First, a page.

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Applies to VoipNow 5.5.0 and higher installed on CentOS Linux 8!

Let's Encrypt is a free, open initiative to provide SSL certificates for websites with the purpose of enabling the adoption of encrypted communications. It's completely free (for now, at least) and you can use it with VoipNow following the steps described below.

Please note, however, that this is a domain-validated certificate. The only criteria to get a valid SSL certificate is the proof of some form of control over that domain. It could be a custom DNS TXT record, a response to an administrative email for that domain and so on.

This type of certificate does not ensure that a particular legal entity is connected to that domain (i.e. somebody can register the domain, request a SSL certificate and everything will be technically correct, while in real life an Extended Validation certificate wouldn't be granted). Basically, this article helps you get rid of the "insecure page" warning displayed by browsers.

Step-by-step guide

Before you start, make sure you know your VoipNow server's DNS hostname and IP address. Also, check that your DNS is correctly configured and pointing to your VoipNow server's IP address.

This guide will use and as place holders for your VoipNow host name and IP address. Make sure to replace them with the correct values.

Download the required files

This KB article will assume the EPEL repo is not installed and enabled on the current machine. For installing Certbot, you need the EPEL repo and for that run the following command. In case EPEL is already installed, you can skip to the second step and install Certbot.

# yum -y install epel-release
Install the Certbot rpm file.

yum -y install certbot

Let's start

For the sake of simplicity, we will export an environment variable that will hold the actual name of the domain for which a SSL certificate will be generated. This can be easily, done by running the following command: 

Now we are ready to run Certbot and create the SSL certificate for the domain contained in the ${DOMAIN} variable defined above. Here is the command:
certbot --standalone certonly --pre-hook='systemctl stop crond && service httpsa stop && cp -p /etc/voipnow/certs/http.pem /etc/voipnow/certs/http.pem.bkp' --post-hook="cat /etc/letsencrypt/live/${DOMAIN}/privkey.pem /etc/letsencrypt/live/${DOMAIN}/fullchain.pem > /etc/voipnow/certs/http.pem && service httpsa start && systemctl start crond" -d ${DOMAIN}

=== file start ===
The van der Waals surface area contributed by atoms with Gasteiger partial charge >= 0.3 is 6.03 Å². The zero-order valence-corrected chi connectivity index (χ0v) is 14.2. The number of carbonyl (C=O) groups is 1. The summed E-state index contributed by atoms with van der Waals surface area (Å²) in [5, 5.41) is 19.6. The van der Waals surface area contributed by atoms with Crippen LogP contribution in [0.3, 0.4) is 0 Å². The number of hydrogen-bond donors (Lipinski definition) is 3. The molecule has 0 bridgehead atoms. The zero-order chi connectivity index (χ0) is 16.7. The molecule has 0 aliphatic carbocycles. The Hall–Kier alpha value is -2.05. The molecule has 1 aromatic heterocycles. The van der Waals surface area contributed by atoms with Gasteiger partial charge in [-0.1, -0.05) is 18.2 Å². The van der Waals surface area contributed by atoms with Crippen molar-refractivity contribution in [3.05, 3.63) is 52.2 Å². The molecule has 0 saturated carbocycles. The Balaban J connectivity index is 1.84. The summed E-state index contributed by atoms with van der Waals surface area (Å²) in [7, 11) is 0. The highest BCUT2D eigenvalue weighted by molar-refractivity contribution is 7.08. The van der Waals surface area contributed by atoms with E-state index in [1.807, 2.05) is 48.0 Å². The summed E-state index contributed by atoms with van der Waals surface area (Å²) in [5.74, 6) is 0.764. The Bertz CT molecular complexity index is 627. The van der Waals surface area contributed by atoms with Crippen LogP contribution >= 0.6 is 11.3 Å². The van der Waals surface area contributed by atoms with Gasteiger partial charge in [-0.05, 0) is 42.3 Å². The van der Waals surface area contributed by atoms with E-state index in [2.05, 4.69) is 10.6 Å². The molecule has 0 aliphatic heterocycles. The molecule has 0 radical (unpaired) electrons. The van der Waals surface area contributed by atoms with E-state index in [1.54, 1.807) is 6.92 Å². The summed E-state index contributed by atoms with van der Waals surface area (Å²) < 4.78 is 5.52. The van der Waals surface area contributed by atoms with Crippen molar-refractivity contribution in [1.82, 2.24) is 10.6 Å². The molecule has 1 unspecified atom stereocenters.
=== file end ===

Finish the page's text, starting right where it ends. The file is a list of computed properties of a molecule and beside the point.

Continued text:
You might be prompted to provide a valid email address and accept the legal terms. Proceed as required and the script should continue. At the end, you will see something like this:

 - Congratulations! Your certificate and chain have been saved at:
   Your key file has been saved at:
   Your certificate will expire on 2021-06-14. To obtain a new or
   tweaked version of this certificate in the future, simply run
   certbot again. To non-interactively renew *all* of your
   certificates, run "certbot renew"
 - If you like Certbot, please consider supporting our work by:

   Donating to ISRG / Let's Encrypt:
   Donating to EFF:          

The above command has two important sections defined by the pre-hook and post-hook parameters. In order to generate a certificate you must stop the web interface of the server making sure that it doesn't get started by the monitoring script. This is achieved in the pre-hook section:

systemctl stop crond
service httpsa stop 
cp -p /etc/voipnow/certs/http.pem /etc/voipnow/certs/http.pem.bkp

There are 3 actions that are executed before the actual certificate generation starts. These are:

  • Stop the crond daemon for being sure that the srvmonitor script will not start the web interface service during the certificate generation.
  • Stop the web interface, httpsa process.
  • Make a backup copy of the existing SSL certificate.

At the end of the process we have a valid SSL certificate that must be installed before starting the web interface. These steps are done in the post-hook section, as follows:

cat /etc/letsencrypt/live/${DOMAIN}/privkey.pem /etc/letsencrypt/live/${DOMAIN}/fullchain.pem > /etc/voipnow/certs/http.pem 
service httpsa start 
systemctl start crond

 The same as the pre-hook section, we have 3 actions that are automatically executed at the end of the process. These are as follow, in this order:

  • Assemble the SSL certificate by copying the generated files, private key and SSL certificate, in the file used by the VoipNow web interface for loading the SSL certificate. 
  • Start the web interface, the httpsa process like in the previous section.
  • Start the crond daemon.

Let's check the SSL certificates

This can be easily done by running the following command:

certbot certificates
The output of the above command contains all the information about the existing certificate, including the expiry date. This way, we know when we have to renew the SSL certificate:

Saving debug log to /var/log/letsencrypt/letsencrypt.log

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Found the following certs:
  Certificate Name:
    Serial Number: 34c43ee6cf18b9dd868fd5316f2d92176ca
    Key Type: RSA
    Expiry Date: 2021-06-14 08:52:43+00:00 (VALID: 89 days)
    Certificate Path: /etc/letsencrypt/live/
    Private Key Path: /etc/letsencrypt/live/
- - - - - - - - - - - - - - - - - - - - - - - - - - - - - - - - - - - - - - - -

Let's renew the expired SSL certificate

The free SSL certificates are valid for 90 days. In order to renew the existing certificates, just run the following command:

certbot renew
In case the process succeeds, you will end up having a valid certificate, the pre-hook and post-hook actions will be also executed automatically by the renewal process.

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